Coles Lawton remembers her first encounter with Steece Hermanson, a master hand engraver who owns Heirloom Hand Engraving in Sumter. “A friend was collecting silver goblets for her grandchildren, and Steece had engraved them with a monogram,” she says. “When she showed them to me, I was shocked by his level of artistry. The lines, the grooves, the shadows — his work is amazing.”
Fifteen years later, when Coles needed to have a meaningful set of silver julep cups monogrammed, she immediately called Steece. “It was so important to get it right, and I knew that he would,” she explains. “He ended up creating an absolutely beautiful monogram that transformed the julep cups into a family heirloom that we will treasure forever.”
Growing up in the jewelry business — his grandfather was a watchmaker at Sylvan’s and his father, also a watchmaker, owned a jewelry store in West Columbia — Steece was well acquainted with the art of hand engraving and originally considered it as a career. However, since the training was time-consuming and expensive, he turned to jewelry making instead, becoming a Master Bench Jeweler and creating custom pieces for Galloway & Moseley Fine Jewelers in Sumter. His work won awards and delighted his clients, but Steece still had one more stop on his career path.
“I always thought I’d work for someone else, but when I turned 40 something clicked, and I realized that I wanted to work for myself,” he says. “So I went back to what I had originally wanted to do with my life and learned how to hand engrave.”
What Steece did not realize when he made that pivotal decision was the pent-up need that existed for someone specializing in hand engraving. “When I went into engraving full time, I discovered that an increasing number of hand engravers were getting close to retirement age, and there was no one to replace them,” says Steece. He currently works with dozens of retailers in 15 states, fielding calls almost daily from potential clients wishing to work with him directly; however, for insurance and privacy reasons, he prefers to work through retailers.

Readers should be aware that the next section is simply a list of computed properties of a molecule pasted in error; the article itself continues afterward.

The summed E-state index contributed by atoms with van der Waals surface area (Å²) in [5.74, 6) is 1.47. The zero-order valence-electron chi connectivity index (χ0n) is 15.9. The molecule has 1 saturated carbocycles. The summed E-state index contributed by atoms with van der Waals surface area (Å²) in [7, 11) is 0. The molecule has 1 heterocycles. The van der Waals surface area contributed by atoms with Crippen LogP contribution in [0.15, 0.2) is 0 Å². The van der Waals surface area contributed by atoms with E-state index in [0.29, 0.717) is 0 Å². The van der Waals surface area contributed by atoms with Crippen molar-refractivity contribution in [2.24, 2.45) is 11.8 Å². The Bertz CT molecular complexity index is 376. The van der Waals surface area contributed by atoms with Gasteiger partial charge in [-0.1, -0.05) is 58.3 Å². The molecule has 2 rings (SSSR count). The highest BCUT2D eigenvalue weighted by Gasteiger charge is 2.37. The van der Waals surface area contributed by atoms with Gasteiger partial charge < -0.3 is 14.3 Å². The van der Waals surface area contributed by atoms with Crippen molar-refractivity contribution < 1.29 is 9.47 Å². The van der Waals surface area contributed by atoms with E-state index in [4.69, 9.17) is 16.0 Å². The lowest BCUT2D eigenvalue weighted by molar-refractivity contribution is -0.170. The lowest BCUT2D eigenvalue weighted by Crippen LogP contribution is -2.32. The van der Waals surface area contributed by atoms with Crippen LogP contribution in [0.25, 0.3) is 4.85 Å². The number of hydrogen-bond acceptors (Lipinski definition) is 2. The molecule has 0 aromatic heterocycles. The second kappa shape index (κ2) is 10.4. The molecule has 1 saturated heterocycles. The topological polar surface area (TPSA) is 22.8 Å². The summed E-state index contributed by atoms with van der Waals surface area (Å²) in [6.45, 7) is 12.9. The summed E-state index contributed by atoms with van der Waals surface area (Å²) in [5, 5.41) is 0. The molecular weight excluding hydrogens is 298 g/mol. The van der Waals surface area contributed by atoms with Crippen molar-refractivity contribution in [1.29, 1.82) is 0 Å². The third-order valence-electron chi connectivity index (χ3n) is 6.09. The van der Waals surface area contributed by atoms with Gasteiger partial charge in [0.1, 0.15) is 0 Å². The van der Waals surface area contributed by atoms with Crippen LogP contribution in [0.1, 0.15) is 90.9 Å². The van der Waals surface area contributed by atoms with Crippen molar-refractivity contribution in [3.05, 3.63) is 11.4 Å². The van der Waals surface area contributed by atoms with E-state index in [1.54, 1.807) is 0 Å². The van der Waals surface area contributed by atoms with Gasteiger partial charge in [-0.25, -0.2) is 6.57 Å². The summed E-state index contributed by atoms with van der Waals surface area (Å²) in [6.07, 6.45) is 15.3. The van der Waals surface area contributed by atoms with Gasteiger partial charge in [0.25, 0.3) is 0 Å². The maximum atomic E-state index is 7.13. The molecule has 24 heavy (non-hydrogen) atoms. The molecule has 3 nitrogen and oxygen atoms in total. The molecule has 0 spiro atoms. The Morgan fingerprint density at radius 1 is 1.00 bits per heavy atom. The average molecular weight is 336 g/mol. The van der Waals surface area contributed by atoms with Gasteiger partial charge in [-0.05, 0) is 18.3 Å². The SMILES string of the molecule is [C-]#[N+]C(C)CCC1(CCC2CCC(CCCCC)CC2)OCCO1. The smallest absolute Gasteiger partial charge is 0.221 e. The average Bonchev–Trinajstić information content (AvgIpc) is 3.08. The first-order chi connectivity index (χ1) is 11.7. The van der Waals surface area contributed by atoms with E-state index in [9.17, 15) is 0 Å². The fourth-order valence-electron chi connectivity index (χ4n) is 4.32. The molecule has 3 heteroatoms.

At a time when nearly anything can be personalized easily, cheaply and quickly, the enduring demand for hand engraving, which is expensive and time consuming, may seem odd. But it’s precisely the difference between the two that has allowed hand engraving to retain its cachet.
Those looking to have a piece machine engraved will be able to choose a font style and size from a list of standard designs; the cuts within the finished piece will be of perfectly uniform depth and width.
Hand engraving, on the other hand, combines the skill of a craftsman and the creativity of an artist to transform something as seemingly simple as a single-letter inscription into a work of art. Within letters engraved in the Old English style, for instance, broad, flat areas are filled with a series of hair-thin parallel lines, each of which must be carefully carved into the metal one at a time. To make the lettering even more challenging, these broad areas often intersect at varying angles, requiring the engraver to be as talented at geometry as he or she is with tools. An engraver can also carve some fonts in the “bright-cut” style, which allows them to shimmer with reflected light; in relief, which removes the background and leaves the pattern raised; or, with certain portions of the design highlighted by stippling around it with miniscule dots. Clients needing more panache can request scrollwork, shading, and ornate swoops to be added to their custom design.